When Do Miles Expire in the Various Star Alliance Frequent Flyer Programmes?

Some links to products and partners on this website will earn an affiliate commission.

Avios collectors have it easy. Your Avios will only expire if you cannot manage to earn or spend a single Avios within a 36-month period. For those frequent flyers who also collect miles from one or more airline programmes within the Star Alliance, you have it much harder. Some programmes have what is called “hard expiry” whilst other programmes are far more relaxed. Although there are many other factors that determine which Star Alliance programme might work best for you, mileage expiry is an important factor to consider…

What is Hard Expiry?

Hard expiry means that your miles will expire after a certain period of time, irrespective of whether your account is dormant or active.  “Use them or lose them” one might say…  A few of those programmes that operate a hard expiry allow you to pay an additional fee to extend the life of those miles, but it won’t usually be cheap.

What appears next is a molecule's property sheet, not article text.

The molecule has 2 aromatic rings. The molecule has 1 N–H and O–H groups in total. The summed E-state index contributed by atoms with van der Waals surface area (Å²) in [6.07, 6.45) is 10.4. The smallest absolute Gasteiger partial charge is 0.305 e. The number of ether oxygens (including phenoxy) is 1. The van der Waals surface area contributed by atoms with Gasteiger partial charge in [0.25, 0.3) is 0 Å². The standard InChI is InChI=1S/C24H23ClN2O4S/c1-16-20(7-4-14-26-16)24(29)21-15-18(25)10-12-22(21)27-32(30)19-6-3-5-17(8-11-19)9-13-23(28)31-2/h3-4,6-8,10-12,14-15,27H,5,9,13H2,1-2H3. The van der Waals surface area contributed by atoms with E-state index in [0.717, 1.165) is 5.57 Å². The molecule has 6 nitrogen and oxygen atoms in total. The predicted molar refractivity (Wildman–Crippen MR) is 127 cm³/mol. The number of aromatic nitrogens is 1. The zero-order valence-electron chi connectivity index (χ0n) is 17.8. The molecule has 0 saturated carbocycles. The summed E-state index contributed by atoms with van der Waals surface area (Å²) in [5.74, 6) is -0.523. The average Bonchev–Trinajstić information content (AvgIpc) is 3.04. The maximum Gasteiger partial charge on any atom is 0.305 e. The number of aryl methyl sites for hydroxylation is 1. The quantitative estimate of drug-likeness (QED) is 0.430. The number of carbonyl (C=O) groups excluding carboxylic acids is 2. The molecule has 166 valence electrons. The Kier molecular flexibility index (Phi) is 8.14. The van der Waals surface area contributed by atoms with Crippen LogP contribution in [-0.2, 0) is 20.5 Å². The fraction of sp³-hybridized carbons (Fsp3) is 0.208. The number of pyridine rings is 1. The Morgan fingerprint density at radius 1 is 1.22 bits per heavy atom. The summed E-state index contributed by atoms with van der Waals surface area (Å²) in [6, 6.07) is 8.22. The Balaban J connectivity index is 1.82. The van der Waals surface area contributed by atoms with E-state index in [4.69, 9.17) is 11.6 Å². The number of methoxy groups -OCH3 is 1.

And before you think that “hard expiry” is the most evil, despicable thing a frequent flyer programme can do, allow me to digress briefly…  When an airline’s loyalty programme issues you with a “mile”, the company takes on an additional liability.  Sort of like a debt, at some point in the future the airline must provide you with something of value. Over time, the total amount of “liability” can become quite massive. You might not care (and you’d probably be right), but airlines such as British Airways are on the hook for millions of “free” seats that would actually bankrupt the airline if they were required to provide those free seats all at once. An easy solution is to devalue the loyalty programme – i.e. charge more miles for the same award flight.